Anointed in Alabaster
“I created myself as goddess, as angel, as a female crucified so that I could expropriate the symbols that were made by men of women and then give women a new status, a new formal language. I took back my own body instead of giving it to someone else to ‘create’.” – Hannah Wilke
The artistic muse has been infamously and almost exclusively female. Women have posed for centuries, while men have been inspired, benefited, and profited off of the this inherently institutionalized misogynistic action. For this self-portrait series, “Anointed in Alabaster” I became my own muse, acting as the object and subject while rejecting the notion of being objectified. The choice to recreate myself as well known alabaster sculptures of women made by men is pivotal to the piece; it depicts that I hold the power of own my image as opposed to a male who is looking upon my form for salvation or inspiration.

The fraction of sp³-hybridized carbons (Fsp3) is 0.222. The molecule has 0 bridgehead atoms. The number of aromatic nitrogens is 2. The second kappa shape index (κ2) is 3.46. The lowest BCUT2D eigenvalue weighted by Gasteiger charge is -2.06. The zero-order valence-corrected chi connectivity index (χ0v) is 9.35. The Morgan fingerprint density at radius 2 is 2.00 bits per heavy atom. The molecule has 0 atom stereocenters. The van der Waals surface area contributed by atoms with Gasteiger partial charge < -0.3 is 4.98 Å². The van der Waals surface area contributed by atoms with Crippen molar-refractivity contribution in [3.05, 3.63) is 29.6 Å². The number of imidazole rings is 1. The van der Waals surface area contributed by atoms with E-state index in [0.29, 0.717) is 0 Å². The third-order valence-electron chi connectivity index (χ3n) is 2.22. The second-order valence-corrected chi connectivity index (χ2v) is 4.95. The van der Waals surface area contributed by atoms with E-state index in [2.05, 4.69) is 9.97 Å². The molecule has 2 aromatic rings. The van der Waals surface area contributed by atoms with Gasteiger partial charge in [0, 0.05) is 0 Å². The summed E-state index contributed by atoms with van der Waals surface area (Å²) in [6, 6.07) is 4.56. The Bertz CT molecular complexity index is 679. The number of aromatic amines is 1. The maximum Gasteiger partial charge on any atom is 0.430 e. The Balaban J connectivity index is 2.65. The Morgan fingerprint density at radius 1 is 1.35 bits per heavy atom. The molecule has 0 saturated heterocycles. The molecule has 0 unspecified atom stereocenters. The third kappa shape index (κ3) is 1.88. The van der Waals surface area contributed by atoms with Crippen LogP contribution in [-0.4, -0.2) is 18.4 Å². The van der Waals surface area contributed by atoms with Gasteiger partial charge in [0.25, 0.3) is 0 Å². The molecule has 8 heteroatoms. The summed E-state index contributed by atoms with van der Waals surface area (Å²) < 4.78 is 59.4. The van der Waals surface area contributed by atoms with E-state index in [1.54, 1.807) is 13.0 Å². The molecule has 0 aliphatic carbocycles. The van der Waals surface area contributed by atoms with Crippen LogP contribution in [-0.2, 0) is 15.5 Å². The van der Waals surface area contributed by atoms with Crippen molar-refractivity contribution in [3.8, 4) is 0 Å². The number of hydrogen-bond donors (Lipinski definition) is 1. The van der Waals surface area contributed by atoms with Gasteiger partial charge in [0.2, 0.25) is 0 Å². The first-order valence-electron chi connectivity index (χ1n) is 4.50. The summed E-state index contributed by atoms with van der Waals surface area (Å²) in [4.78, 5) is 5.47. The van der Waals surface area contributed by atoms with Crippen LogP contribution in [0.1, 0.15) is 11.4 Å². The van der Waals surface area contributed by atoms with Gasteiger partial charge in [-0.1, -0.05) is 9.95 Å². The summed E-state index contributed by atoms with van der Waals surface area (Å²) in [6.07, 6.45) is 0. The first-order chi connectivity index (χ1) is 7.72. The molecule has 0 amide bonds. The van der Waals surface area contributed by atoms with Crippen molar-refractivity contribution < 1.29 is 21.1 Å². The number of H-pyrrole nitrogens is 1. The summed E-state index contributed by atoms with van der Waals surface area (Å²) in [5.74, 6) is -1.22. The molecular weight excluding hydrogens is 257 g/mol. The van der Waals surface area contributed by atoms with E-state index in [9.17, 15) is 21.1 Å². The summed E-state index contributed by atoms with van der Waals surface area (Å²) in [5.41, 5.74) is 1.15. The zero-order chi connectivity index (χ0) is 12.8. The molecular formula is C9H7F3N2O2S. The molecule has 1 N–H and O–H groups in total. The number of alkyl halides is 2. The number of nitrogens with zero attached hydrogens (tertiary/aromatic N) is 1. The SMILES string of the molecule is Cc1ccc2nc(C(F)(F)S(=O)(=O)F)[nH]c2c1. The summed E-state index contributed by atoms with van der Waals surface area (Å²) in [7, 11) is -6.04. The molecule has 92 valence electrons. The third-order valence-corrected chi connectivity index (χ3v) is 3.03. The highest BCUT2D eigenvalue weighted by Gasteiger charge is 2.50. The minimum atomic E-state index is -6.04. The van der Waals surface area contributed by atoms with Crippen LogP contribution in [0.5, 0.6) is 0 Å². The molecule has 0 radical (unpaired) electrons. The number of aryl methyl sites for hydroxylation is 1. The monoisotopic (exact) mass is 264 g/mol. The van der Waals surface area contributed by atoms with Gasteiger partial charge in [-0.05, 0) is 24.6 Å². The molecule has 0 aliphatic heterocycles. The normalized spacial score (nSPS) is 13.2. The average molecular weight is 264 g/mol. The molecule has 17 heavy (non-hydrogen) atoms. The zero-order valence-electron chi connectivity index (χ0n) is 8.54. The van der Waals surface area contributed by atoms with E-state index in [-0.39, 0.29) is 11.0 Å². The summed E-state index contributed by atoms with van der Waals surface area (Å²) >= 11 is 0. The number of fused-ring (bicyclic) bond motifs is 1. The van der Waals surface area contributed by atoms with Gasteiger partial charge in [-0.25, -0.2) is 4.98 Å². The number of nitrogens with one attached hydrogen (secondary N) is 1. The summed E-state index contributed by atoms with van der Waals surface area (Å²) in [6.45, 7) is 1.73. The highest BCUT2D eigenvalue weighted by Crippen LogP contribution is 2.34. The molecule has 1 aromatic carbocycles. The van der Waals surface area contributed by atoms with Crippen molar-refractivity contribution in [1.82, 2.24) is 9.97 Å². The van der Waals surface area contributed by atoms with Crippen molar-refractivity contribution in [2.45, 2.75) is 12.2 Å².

The habitat in which these images were created illustrates a connection between ecofeminism and the uninhibited land which women is more connected to than men. This preserved area of wild growth in the Angeles Nation Forest depicts the balance between femininity and nature; a tenderness yet wrathfulness, demure yet brazen, regenerative yet lethal. I was interested in exploring themes of interconnectedness to land and female instinct while intersecting this fascination with sculptural self-portraits.
The act of the self-portrait is not only independent, but a reclaiming of my body which is constantly objectified. Pairing this decision with the techniques of large format photography was another subversion against the patriarchal system in the art realm. This piece specifically references the male photographers who are most heavily associated with large format images (Ansel Adams, Richard Avedon, Irving Penn) and creates an altering dialogue that engages in gender politics, art criticism, and feminism philosophy.